Sunday, December 27, 2015

The play's the thing

The fifth book in Gary Corby's hilarious ancient Athenian mystery series focused on that still-resonant cultural development, the Greek play. Previous books in the series focused on the (original) Olympics and the Battle of Marathon, and the future of democracy itself is always at stake if our hero detective Nico and his partner-in-crime/wife Diotima don't solve mysterious murders. This latest installment was another captivating caper -- this time involving the feast of Dionysus, the hierarchy of ancient Hellenic actors, and a good old wine-vs-beer subplot. Corby delivered yet another funny and insightful tale, with plenty of tongue-in-cheek jokes for a modern audience. I'll have to wait another year or so for the next book in this excellent series, though.

Over Thanksgiving, Mi Hermana and I went to see the final installment of the   Hunger Games film franchise.  It was largely faithful to the books, and like its three predecessors was a visual feast -- from the stunning architecture of the Capitol to the massive action sequences.  One thing that wasn't made especially clear in the movie, though, was the reason for Katniss' eventual rejection of Gale and subsequent acceptance of Peeta. Both Mi Hermana y La Otra Hermana were confused about how it played out in the movie, and neither had read the book. In the book it's much clearer that the love triangle represents war vs. peace; maybe that didn't come across on screen for the uninitiated.
But speaking of the initiated... La Madre drags family to see Pacific Northwest Ballet's The Nutcracker every few years. She mainly does it when family friends or boyfriends are in town. I've never particularly enjoyed the production or the story or the dancing (I've gotten bored every year), but I do love the music.

This year, I honestly loved the entire production. I'm not sure what exactly changed for me -- the CGI introduction, the costumes, the set, old age, the fact that I could pre-order wine for intermission... But whatever it was, I've only ever seen the PNB's Stowell and Sendak version. Their switch to the George Balanchine choreography this year made me actually love this ballet. Little details in the dances and set were hilarious, touching, beautiful. And I was never bored.  So kudos to PNB for trying something different and for finally getting me to appreciate my mother's holiday tradition!

Thursday, December 24, 2015

Shaken, not stirred

60s-inspired spies are back! At least, for me. On the big screen.

I never watched the old classic series, but the remake of The Man from U.N.C.L.E  was good, cheesy fun.  Cold War spy thriller + Henry Cavill = reason I went to see the movie with no idea what it entailed. But the plot was outlined for us 21st-century newbies: an American and a Russian spy have to join forces to stop a nefarious secret organization bent on controlling the world. It's cute and HILARIOUS and chock full of great action scenes. Surprisingly, I wasn't drooling over Henry as much as I expected to be; the frenemy interactions between him and Armie Hammer were what stole the show. I will watch it again and again when it's released for streaming, and I really hope there's a sequel.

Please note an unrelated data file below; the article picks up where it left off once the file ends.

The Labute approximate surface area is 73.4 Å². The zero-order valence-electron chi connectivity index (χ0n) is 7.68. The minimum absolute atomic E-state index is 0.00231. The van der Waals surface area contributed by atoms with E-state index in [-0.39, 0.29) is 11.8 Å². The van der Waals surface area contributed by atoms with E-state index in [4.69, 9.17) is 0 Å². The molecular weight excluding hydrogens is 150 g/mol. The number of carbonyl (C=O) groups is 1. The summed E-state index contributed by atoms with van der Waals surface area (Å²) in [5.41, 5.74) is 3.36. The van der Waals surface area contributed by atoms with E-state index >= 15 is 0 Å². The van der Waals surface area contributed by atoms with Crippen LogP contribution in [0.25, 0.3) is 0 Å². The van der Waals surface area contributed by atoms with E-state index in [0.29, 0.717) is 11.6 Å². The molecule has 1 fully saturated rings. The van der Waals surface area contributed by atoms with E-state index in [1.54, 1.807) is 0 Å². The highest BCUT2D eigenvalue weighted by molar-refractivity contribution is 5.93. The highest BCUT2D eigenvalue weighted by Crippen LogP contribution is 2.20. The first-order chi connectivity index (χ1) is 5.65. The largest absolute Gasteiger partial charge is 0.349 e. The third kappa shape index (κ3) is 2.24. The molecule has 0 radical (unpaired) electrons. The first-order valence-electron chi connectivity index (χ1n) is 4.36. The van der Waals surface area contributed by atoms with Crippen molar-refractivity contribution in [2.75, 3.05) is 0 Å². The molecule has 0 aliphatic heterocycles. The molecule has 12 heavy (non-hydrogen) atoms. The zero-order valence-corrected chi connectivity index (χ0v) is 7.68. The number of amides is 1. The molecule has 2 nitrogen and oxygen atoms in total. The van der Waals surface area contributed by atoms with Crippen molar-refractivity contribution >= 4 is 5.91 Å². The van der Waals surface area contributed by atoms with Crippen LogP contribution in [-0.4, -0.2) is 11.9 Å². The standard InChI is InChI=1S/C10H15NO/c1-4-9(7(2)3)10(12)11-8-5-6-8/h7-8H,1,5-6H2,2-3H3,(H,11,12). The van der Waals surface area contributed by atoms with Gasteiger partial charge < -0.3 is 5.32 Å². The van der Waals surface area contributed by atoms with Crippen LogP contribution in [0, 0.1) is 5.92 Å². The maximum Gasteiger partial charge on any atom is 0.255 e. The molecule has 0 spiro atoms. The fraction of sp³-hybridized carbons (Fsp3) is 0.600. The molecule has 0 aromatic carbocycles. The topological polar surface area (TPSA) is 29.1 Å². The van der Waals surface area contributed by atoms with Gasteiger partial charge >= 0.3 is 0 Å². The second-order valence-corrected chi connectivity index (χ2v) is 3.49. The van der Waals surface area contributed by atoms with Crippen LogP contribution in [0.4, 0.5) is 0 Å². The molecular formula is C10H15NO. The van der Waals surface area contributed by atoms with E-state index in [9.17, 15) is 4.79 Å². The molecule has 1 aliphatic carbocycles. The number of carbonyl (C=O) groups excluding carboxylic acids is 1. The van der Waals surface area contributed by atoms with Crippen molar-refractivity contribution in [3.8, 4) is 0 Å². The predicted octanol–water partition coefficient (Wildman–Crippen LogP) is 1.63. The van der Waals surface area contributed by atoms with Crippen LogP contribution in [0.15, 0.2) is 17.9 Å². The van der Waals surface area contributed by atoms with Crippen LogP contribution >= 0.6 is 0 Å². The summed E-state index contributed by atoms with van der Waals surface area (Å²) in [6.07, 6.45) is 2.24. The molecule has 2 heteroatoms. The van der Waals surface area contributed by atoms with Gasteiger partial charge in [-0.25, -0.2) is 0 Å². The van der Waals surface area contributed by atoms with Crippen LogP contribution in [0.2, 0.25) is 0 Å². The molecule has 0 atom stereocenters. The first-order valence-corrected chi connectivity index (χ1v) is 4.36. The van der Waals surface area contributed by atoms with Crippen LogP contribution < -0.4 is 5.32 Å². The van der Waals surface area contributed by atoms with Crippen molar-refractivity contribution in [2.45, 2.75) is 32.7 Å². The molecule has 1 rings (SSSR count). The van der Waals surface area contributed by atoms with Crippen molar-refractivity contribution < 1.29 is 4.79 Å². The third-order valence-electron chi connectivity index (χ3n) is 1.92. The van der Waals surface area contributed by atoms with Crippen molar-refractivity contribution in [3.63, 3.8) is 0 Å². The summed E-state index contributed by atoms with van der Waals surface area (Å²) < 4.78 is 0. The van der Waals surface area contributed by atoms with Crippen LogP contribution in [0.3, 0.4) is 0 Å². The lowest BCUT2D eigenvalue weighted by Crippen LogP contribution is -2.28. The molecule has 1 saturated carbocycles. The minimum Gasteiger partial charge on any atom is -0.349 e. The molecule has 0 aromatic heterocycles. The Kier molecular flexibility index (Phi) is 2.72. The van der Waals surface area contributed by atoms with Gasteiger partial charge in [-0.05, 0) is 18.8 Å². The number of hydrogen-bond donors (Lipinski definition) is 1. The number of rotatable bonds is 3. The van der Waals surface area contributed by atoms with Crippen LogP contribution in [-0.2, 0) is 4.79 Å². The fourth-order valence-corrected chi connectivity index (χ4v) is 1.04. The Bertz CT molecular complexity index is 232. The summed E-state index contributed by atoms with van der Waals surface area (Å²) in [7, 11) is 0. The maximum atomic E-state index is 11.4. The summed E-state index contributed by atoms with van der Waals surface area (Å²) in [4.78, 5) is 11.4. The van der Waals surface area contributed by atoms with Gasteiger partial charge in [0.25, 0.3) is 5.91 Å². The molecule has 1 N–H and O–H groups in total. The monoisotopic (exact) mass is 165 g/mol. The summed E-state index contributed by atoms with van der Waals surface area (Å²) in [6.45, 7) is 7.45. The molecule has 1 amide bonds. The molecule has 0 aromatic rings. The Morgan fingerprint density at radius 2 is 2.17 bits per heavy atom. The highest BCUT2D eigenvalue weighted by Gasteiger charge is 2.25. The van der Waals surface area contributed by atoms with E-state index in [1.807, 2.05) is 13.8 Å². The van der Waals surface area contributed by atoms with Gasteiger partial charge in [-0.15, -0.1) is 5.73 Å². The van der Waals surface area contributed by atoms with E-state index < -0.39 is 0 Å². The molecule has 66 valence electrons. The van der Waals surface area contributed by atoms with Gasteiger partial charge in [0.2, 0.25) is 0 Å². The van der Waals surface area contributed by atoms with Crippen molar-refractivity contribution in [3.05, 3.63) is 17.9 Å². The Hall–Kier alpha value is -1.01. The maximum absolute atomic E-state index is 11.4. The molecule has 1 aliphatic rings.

While I'm on the spy theme...

Daniel Craig is definitely my favorite James Bond; he brings a grittiness and brutal realism to the violent world of espionage. Some earlier Bonds were utterly ridiculous, little more than laughable fops. But I like how Craig's 007 continually makes us second-guess why Bond is so popular, 50+ years later and with all its sexist, colonial baggage.

Plus, his cars just get better every movie.

 is now my favorite Bond movie. I wasn't the biggest fan of Skyfall (too much focus on Bond returning to his childhood roots, plus they offed Judy Dench). But SPECTRE was great.  It questions what makes a good spy tick, the relevance of field agents, and the limits of technology and privacy.  SPOILER ALERT:  You know when Andrew Scott, who plays Moriarty in Sherlock, appears onscreen, there's no way he's a good guy; he's just too good at the evil supervillain thing. Likewise with Christoph Waltz. But SPECTRE had its share of belief-suspending action and momentary honest introspection. It didn't go overboard with the love interests (which I always hate in Bond movies); and though it drew on Bond's personal past, unlike Skyfall it didn't seem like a Freudian-riddled therapy session.

Hooray for the return of uncomplicated spy films!

Wednesday, December 23, 2015

Whatever the cost may be

Connie Willis' books were what made me start to like and appreciate science fiction.

Blackout and its sequel All Clear are two of her time-travel stories I hadn't previously had a chance to read. History students in the late 21st century go back to various points during World War II: the evacuation of Dunkirk, the Battle of Britain, the London Blitz, and V-E Day. They each get trapped in the times they are only supposed to observe. Every failed attempt to return to the 21st century forces them to keep participating in the civil defense of Britain, possibly altering the future: crossing the Channel to rescue soldiers, sleeping in Tube shelters, driving ambulances, protecting St. Paul's.

The books were captivating, can't-put-down-even-at-4am reads, and a poignant testament to the legendary indomitable British spirit during the Blitz.